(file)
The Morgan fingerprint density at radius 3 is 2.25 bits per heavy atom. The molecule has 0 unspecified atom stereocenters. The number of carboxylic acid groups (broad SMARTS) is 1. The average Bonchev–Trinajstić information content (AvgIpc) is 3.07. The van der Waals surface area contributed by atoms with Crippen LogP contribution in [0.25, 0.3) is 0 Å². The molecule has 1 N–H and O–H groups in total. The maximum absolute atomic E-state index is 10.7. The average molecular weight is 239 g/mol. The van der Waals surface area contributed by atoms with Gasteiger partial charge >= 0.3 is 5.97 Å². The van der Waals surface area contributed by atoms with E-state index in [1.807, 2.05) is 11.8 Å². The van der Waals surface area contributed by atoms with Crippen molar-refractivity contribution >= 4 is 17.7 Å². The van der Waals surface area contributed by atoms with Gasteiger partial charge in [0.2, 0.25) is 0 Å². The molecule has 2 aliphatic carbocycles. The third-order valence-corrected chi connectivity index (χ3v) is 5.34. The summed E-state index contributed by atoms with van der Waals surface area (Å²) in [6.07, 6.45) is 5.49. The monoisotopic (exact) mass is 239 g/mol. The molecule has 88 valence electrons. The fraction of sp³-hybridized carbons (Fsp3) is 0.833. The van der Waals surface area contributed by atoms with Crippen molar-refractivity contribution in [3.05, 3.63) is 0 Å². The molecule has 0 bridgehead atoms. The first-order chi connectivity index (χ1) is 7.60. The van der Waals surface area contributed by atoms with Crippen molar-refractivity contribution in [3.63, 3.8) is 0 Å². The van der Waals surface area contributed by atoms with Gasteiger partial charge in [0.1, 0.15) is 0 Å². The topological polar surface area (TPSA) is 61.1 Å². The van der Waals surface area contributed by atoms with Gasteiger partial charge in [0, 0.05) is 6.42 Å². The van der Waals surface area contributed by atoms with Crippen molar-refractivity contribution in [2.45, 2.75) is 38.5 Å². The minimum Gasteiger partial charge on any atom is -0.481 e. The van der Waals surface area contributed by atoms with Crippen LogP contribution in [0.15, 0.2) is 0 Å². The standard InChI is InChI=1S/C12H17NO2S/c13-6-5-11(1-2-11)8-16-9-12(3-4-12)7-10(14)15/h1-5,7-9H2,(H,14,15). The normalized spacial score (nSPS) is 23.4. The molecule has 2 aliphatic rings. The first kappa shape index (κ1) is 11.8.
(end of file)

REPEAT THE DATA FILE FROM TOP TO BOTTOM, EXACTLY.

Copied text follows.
The Morgan fingerprint density at radius 3 is 2.25 bits per heavy atom. The molecule has 0 unspecified atom stereocenters. The number of carboxylic acid groups (broad SMARTS) is 1. The average Bonchev–Trinajstić information content (AvgIpc) is 3.07. The van der Waals surface area contributed by atoms with Crippen LogP contribution in [0.25, 0.3) is 0 Å². The molecule has 1 N–H and O–H groups in total. The maximum absolute atomic E-state index is 10.7. The average molecular weight is 239 g/mol. The van der Waals surface area contributed by atoms with Gasteiger partial charge >= 0.3 is 5.97 Å². The van der Waals surface area contributed by atoms with E-state index in [1.807, 2.05) is 11.8 Å². The van der Waals surface area contributed by atoms with Crippen molar-refractivity contribution >= 4 is 17.7 Å². The van der Waals surface area contributed by atoms with Gasteiger partial charge in [0.2, 0.25) is 0 Å². The molecule has 2 aliphatic carbocycles. The third-order valence-corrected chi connectivity index (χ3v) is 5.34. The summed E-state index contributed by atoms with van der Waals surface area (Å²) in [6.07, 6.45) is 5.49. The monoisotopic (exact) mass is 239 g/mol. The molecule has 88 valence electrons. The fraction of sp³-hybridized carbons (Fsp3) is 0.833. The van der Waals surface area contributed by atoms with Crippen molar-refractivity contribution in [3.05, 3.63) is 0 Å². The molecule has 0 bridgehead atoms. The first-order chi connectivity index (χ1) is 7.60. The van der Waals surface area contributed by atoms with Crippen molar-refractivity contribution in [3.63, 3.8) is 0 Å². The van der Waals surface area contributed by atoms with Gasteiger partial charge in [0.1, 0.15) is 0 Å². The topological polar surface area (TPSA) is 61.1 Å². The van der Waals surface area contributed by atoms with Gasteiger partial charge in [0, 0.05) is 6.42 Å². The van der Waals surface area contributed by atoms with Crippen molar-refractivity contribution in [2.45, 2.75) is 38.5 Å². The minimum Gasteiger partial charge on any atom is -0.481 e. The van der Waals surface area contributed by atoms with Crippen LogP contribution in [0.15, 0.2) is 0 Å². The standard InChI is InChI=1S/C12H17NO2S/c13-6-5-11(1-2-11)8-16-9-12(3-4-12)7-10(14)15/h1-5,7-9H2,(H,14,15). The normalized spacial score (nSPS) is 23.4. The molecule has 2 aliphatic rings. The first kappa shape index (κ1) is 11.8.